This Beyoncé Doppelgänger Looks So Much Like The Singer That Fans Demand Selfies

by Mathew Jedeikin
Christopher Polk/Getty Images Entertainment/Getty Images

Who doesn't love the iconic Beyoncé Knowles Carter? She's one of the most popular performers on the planet, so much so that even people who resemble the famous singer are being followed by fans. Brittany Williams from Detroit, Mich., for example, is such a close Beyoncé doppelgänger that she says she's been chased by people demanding selfies. (She's also been drawing a lot of media attention.) And when you look through Williams' Instagram feed it's pretty undeniable — this woman really looks like Queen Bey.

"It started in my teenage years," Williams tells Bustle, "when I was at boarding school." Williams explains that although she is indeed a fan of the singer, she wouldn't call herself a member of the Bey Hive. "I'm a fan definitely of her music, but more so her as a woman," she says. "I like the example she sets for us to be or for us to kind of mimic or model ourselves by."

While she's not in the Bey Hive, she's definitely had run-ins with some members. Not all of which have been pleasant. Williams recalls one incident with a group of fans singing one of Beyoncé's songs, who followed her to her car. "They chased us, actually, to the car," Williams says. "They beat it with their heels until we let down the window and gave them a photo — when we let down the window, though, they were singing 'Single Ladies,' so that was very bizarre."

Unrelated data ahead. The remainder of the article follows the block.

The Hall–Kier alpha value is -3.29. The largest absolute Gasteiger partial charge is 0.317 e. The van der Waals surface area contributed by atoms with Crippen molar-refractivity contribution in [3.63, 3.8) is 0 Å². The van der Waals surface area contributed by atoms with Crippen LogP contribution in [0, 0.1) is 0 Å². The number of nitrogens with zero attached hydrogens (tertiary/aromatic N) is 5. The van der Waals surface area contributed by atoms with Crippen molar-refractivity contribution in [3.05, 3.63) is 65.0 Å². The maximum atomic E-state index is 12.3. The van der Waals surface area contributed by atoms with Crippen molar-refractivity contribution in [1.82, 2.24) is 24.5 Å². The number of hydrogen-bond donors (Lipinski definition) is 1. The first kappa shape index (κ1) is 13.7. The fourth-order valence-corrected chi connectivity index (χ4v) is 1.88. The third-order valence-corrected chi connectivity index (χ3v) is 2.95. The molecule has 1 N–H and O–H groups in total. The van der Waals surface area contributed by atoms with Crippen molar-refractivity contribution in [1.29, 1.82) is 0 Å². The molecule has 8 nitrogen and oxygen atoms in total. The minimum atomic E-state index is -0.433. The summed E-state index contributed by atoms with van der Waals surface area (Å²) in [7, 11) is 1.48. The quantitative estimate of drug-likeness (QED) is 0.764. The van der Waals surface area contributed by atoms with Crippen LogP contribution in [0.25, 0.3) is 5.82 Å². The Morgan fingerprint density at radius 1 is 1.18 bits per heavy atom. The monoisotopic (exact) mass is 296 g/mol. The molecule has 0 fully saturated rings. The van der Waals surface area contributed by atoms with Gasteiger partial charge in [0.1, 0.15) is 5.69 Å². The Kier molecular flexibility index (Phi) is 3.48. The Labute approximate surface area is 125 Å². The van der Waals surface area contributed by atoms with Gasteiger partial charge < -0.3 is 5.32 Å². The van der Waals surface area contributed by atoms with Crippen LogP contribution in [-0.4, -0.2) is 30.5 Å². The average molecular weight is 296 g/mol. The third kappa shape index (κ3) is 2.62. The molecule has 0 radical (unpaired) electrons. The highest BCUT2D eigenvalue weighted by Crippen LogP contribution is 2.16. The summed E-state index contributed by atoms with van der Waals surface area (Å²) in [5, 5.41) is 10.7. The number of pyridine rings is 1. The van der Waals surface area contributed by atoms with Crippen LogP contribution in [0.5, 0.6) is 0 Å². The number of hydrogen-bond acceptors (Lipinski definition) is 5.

And this isn't an isolated incident, as Williams explains being approached by fans of Beyoncé's happens quite frequently. "I can walk in the mall and people will freak out," she says. "Even if they just ask for my email and it starts with the letter B they freak out."

So, how do fans react when they realize that Williams isn't the real Queen Bey? "Some of them, it's not satisfying," she says with a laugh. She explains that people often need to be convinced that she's not Beyoncé. "They don't really make sense of the situation," Williams says. "That she would not be without her bodyguard, you know, so it's kind of impossible for me to be her."

Even so, fans of the singer "still want their pictures anyway." According to Williams, people will take a selfie with her because she looks so much like the real singer that they think they can fool their friends.

Williams did dress up for Beyoncé for Halloween this year — she explains that it was at the request of hundreds of followers — but other than this costume, she says she does not go out of her way to look like Beyoncé. In fact, she says she's "annoyed" that she can't have her hair dyed blonde without people assuming she's making an effort to be more like the singer. But she adds that even when her hair wasn't dyed or was styled differently, it didn't change much when it came to people's reactions.

So, what does Williams do when she isn't looking to draw crowds? She says she doesn't travel that much, but when she does go out of state she tries "to be as incognito as possible." As she explains, "I'm always in a cap or a skully or sunglasses, just things that would kind of distract from people being able to make an obvious comparison.”

Even though it can be tough at times, luckily, it sounds like Williams has been able to embrace the fact that she resembles one of the most famous celebrities in the world.

"To be quite honest, I have a motive outside of this noise and it’s to expose my creativeness ... I’m very creative. I have an eye for design and fashion and just being a style consultant," she says. "If anything happens that will allow me to speak more about what I have to offer, that’s beneficial to me, but if it's just reduced to a comparison, there’s no end game."

It's great that Williams is confident enough not to be bothered by the constant comparisons. "I continue to do me," she says. And while that could be a boost to what she actually wants to do in her career, it's also definitely a delight to fans of Beyoncé who are enamored with the uncanny resemblance.

Additional reporting by Lia Beck